Thursday, 21 July 2011

Farewell 2,500 Police Officers

The shocking headline about the full impact of police cuts has thankfully not been masked by the on-going phone-hacking scandal. That (however important) story has so far covered up the first rumblings of movement to outside providers in the NHS and the ever-increasing concern about the future of the Eurozone. Luckily, these police figures haven't slipped into the ether.

34,000 jobs in total are to be lost from our police service by 2015. 16,100 will be police staff, admin workers etc, and up to 1,800 will be community support officers. The rest will be police officers, 2,500 of which are considered front-line. We were assured that front-line services would be shielded from the cuts as much as possible. Losing police officers from our streets doesn't exactly tally with that, does it?

Look at the scenario. While cutting the number of police officers you are also cutting the number of admin staff. Doesn't this leave many of the remaining officers with piles of administration to do themselves? Yes, the Coalition have pledged to cut red-tape and admin wherever possible - and this is long overdue - but it is not going to happen overnight. Unless you can convince hapless bureaucrats to concede that all paperwork is not essential then the problem will continue. And, as things stand, as well as losing police officers, the ones left will be devoting extortionate amounts of time to tasks that keep them from the streets.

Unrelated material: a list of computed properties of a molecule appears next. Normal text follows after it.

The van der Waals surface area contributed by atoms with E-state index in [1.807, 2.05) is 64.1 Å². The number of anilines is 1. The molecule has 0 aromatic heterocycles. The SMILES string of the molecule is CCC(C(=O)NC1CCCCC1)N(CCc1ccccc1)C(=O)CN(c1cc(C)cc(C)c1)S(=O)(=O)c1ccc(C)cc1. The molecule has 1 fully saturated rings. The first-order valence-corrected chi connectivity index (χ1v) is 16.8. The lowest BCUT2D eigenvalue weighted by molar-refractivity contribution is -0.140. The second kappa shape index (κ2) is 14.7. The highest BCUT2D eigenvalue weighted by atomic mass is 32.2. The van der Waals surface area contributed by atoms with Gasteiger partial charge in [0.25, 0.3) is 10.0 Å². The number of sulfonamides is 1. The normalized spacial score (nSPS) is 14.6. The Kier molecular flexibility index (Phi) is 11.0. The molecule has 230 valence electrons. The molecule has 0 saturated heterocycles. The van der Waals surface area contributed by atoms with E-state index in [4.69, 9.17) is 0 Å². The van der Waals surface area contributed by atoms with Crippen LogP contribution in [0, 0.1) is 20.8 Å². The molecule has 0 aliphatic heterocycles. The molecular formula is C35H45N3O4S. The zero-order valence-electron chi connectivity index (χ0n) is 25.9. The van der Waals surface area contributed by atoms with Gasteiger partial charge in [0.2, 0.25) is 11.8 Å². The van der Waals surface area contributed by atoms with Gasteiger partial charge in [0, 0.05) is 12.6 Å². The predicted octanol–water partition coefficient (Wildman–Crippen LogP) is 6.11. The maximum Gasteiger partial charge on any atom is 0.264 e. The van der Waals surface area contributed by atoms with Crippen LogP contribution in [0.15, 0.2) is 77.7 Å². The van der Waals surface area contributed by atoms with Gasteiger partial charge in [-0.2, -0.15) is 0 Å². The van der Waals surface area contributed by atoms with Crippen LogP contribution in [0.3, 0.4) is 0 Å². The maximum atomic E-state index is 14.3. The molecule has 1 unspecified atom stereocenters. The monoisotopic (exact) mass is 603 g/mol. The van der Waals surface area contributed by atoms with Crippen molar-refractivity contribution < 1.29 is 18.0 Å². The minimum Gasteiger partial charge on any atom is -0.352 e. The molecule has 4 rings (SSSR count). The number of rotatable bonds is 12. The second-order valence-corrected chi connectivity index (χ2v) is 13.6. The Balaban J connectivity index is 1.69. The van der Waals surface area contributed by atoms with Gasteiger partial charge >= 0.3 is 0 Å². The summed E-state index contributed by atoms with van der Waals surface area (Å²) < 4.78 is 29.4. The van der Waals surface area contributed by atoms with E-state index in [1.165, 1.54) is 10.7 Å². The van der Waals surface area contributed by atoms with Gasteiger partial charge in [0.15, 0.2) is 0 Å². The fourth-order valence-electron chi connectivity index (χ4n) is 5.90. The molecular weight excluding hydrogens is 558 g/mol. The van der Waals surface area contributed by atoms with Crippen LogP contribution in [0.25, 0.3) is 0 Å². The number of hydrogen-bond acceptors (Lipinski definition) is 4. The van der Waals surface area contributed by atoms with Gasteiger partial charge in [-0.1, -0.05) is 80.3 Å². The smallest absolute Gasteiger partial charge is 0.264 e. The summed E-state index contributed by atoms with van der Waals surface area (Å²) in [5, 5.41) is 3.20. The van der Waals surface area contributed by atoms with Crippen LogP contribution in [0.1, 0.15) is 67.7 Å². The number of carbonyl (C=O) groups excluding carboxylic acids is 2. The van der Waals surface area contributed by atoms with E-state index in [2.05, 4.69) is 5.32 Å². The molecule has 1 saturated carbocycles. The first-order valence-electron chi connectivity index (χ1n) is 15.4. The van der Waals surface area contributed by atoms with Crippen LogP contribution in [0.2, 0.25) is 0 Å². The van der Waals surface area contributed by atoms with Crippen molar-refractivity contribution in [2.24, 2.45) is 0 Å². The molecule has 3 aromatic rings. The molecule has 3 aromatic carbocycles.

What about the bigger picture? Research suggests that burglary and robbery statistics could rise by 3%. It's not difficult to see why. Few jobs are being created in this country and, when they are, 80% of them are going to people born outside of the UK. While I'm not suggesting that unemployment leads directly into crime, it is easy to see how desperation may escalate.

Cuts need to be made. We're told this so often that our ears ache. But reneging on promises to protect front-line public services is not going to inspire public confidence in the people running our country. Theresa May, the Home Secretary, believes that the cuts to the budget doesn't necessarily mean that front-line services have to suffer. As with many of these cuts, the government blames ideology for the way cuts are implemented - it is political point scoring they say. Every time a Labour council is forced to cut services, a Tory council proudly asserts that they kept they services running. Of course, this has nothing to do with many Labour inner-city constituencies being deprived and Tory areas being affluent. Who could suggest such a thing?

Repeatedly, the country tells our officials that we want them to be tough on crime. An outcry against trimming prison sentences won a change of heart. How is taking police officers from our streets or forcing them to do more paperwork being tough on crime?

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